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UGA linebacker Channing Tindall (41) tackles USC player. The University of Georgia football team beat South Carolina 40-13 on Sept. 18, 2021, in Athens, Georgia. (Photo/ Kathryn Skeean, kskeean@randb.com)

As Georgia continues to prepare for its top-25 road matchup with Auburn, head coach Kirby Smart and linebacker Channing Tindall met with the media to discuss this week’s preparation on Tuesday.

First hostile road test

The Bulldogs have been the road team twice this season. First, they were designated as the road team for their neutral site win over Clemson in Week 1, then they went to Nashville in Week 4 to take on Vanderbilt.

In both games, Georgia fans were able to show up in large numbers, diminishing the effects of being on the road. Against Auburn, more Georgia players than usual will face an extremely hostile crowd for the first time.

“You used to have 25% of your team that had not been on the road,” Smart said. “And you know now we're at probably 50% that hasn't been on a true road game and that kind of environment because of COVID last year, so you're seeing the impact of that.”

Smart added that those players are likely to have mistakes, but it will be important for the Bulldogs to respond to those mistakes in a positive manner.

The Bulldogs’ mentality for their matchup with the Tigers is like any other game. Tindall mentioned that while road trips to stadiums like Jordan-Hare are difficult, the best thing he and his teammates can do is lock in and play to their strengths.

“It definitely gets rowdy in that stadium,” Tindall said. “Look around you can feel the ground shake a little bit down there at Auburn. But just like just being there, like you said, I’ve played at different away games and what not and you just got to lock in. Our biggest strength is ourselves.”

Preparing in adverse conditions

The last few days in Athens have not been kind to Georgia’s practice schedule. Rainy weather has caused the Bulldogs to mostly practice in their indoor practice facilities, although Smart said the rain held off just enough for practice to be held outside on Tuesday.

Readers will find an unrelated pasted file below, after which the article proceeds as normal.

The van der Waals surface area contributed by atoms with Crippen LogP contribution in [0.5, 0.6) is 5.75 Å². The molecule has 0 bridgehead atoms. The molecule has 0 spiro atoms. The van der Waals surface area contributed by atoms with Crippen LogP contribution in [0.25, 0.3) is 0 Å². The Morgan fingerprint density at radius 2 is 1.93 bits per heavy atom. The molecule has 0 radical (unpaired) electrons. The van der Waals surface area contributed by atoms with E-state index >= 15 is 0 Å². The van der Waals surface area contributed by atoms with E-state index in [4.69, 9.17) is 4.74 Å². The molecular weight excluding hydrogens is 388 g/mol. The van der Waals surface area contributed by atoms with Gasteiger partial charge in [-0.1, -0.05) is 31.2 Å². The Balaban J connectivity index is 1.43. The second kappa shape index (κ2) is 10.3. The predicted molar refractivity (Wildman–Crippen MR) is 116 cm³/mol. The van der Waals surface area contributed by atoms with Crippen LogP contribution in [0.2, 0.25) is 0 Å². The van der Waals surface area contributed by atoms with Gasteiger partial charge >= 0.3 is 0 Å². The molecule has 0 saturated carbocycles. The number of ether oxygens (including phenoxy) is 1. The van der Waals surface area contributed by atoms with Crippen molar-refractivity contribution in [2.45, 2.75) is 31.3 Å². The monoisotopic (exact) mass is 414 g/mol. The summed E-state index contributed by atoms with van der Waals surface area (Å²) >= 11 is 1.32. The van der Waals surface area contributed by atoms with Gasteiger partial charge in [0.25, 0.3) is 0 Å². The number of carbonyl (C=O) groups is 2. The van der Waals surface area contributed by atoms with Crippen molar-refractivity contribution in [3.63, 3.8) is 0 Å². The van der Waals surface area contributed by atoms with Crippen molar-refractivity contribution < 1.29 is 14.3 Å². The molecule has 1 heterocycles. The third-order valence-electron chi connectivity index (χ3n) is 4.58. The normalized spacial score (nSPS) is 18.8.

“It’s messy outside, but we actually got to go outside for a little bit so that was good,” Smart said. “It was wet, but it wasn't unbearable.”

Smart added that they haven’t been able to practice outside as much as they would like, since he likes to have a good mix between indoor and outdoor practices. The biggest reason for wanting to practice outside is the softer grass surface compared to the turf the Bulldogs play on indoors.

Smart mentioned that it's hard for some of the players like Tykee Smith and Darnell Washington who have been recovering from lingering foot injuries to constantly practice on a harder turf surface.

“The problem with [playing] inside of the turf wears on your legs a little harder so you don't like being on turf every day,” Smart said.

Remaining humble on defense

Georgia is coming off its second straight shutout of an SEC opponent. The Bulldogs’ defense ranks first in the nation in scoring defense by a large margin, only allowing an average of 4.6 points per game. The next closest team is allowing 11.6 points per game on average.

While it is important to build off the momentum that the Georgia defense has created, Tindall said the Bulldogs must remain focused on the task at hand.

“We don't focus on defensive rankings, we just try to be the best,” Tindall said. “We know like when you start paying attention to what your ranking is or not that's when you start to maybe get a big head or maybe fall, like it's not paying attention to the goal at hand.”

The defense will be tested this week by Bo Nix, Tank Bigsby and wide receivers like former Georgia player Demetrius Robertson who all have shown explosive potential through five games.

“You can't just look out for Bo Nix, you have to look out for everybody,” Tindall said. “They have really good wide receivers as well. D-Rob just transferred there that we all know really well. We just have to say like do our jobs and not be Superman. Stick to our job like playing each gap, and it'll take care of itself.”